As home working has become the 'new normal' for a significant portion of the population during the pandemic, attitudes have been shifting both in executives' offices and, apparently, in Whitehall.
The Government is now considering bolstering the existing 'work from home' (WFH) rights to grant workers a legal right to WFH. At present, individuals have the statutory right to request flexible working (including to WFH). Employers are required to deal with requests in a 'reasonable manner' but can refuse a request if they have a good business reason for doing so.
Under new rules being discussed, workers would have a legal right to WFH as a default, with employers only able to require staff to work from company offices where it is 'essential'. Proving this is likely to be increasingly difficult following the so-called 'WFH Revolution' that started with compulsory home working beginning for many in March 2020. It is likely that some sectors and specific jobs will be exempt from the rules, such as healthcare workers and teachers, many of whom have been attending their workplaces throughout the pandemic.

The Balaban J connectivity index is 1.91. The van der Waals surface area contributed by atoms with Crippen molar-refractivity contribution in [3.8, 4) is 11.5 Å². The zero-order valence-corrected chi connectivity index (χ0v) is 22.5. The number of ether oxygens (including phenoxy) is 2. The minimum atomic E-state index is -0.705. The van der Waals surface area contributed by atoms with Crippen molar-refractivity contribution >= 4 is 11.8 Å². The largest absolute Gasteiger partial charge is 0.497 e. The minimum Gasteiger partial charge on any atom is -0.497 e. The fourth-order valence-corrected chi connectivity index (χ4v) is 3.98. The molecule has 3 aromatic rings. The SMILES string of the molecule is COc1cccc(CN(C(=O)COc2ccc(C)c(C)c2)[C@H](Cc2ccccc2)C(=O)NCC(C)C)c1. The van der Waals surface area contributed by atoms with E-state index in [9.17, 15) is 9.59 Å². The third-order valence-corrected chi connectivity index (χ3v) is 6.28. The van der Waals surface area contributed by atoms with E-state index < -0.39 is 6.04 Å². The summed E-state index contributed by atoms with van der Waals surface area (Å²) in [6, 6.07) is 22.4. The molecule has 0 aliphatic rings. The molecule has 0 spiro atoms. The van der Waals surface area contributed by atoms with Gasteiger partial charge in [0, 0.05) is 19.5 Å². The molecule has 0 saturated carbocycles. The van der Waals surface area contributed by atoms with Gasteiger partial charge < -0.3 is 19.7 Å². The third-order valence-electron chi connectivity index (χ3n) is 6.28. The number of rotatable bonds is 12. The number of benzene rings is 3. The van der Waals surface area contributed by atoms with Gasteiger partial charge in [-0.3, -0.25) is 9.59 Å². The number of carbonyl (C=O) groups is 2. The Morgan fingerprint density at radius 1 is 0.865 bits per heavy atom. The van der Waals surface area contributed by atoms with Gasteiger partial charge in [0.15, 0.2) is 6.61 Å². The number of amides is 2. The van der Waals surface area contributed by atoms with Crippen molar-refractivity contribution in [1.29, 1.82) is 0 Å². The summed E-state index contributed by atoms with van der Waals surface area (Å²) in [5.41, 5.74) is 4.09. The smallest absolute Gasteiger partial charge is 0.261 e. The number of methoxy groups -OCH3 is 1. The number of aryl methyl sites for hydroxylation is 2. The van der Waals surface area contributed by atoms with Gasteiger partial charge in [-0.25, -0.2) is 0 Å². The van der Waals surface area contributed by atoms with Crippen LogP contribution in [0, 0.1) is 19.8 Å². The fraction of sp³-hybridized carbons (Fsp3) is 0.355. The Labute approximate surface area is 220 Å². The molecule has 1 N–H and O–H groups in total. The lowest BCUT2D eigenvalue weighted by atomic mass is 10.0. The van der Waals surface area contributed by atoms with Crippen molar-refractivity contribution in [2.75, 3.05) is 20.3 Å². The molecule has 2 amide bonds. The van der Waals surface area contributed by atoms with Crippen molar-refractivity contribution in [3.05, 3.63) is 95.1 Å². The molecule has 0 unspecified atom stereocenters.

Similar legislation is being discussed in a variety of European countries, including Ireland and Germany. In Finland, workers have the right to choose their place of work as well as the ability to allocate a significant portion of their working hours outside of the normal 9-5.
Ministers are yet to confirm whether the mooted WFH policy will be taken forward; however, sources have suggested that the WFH right could come into effect as early as this year.
[This] could effectively allow the millions of office staff who have worked from home during the pandemic to remain doing so for all or part of the week, indefinitely.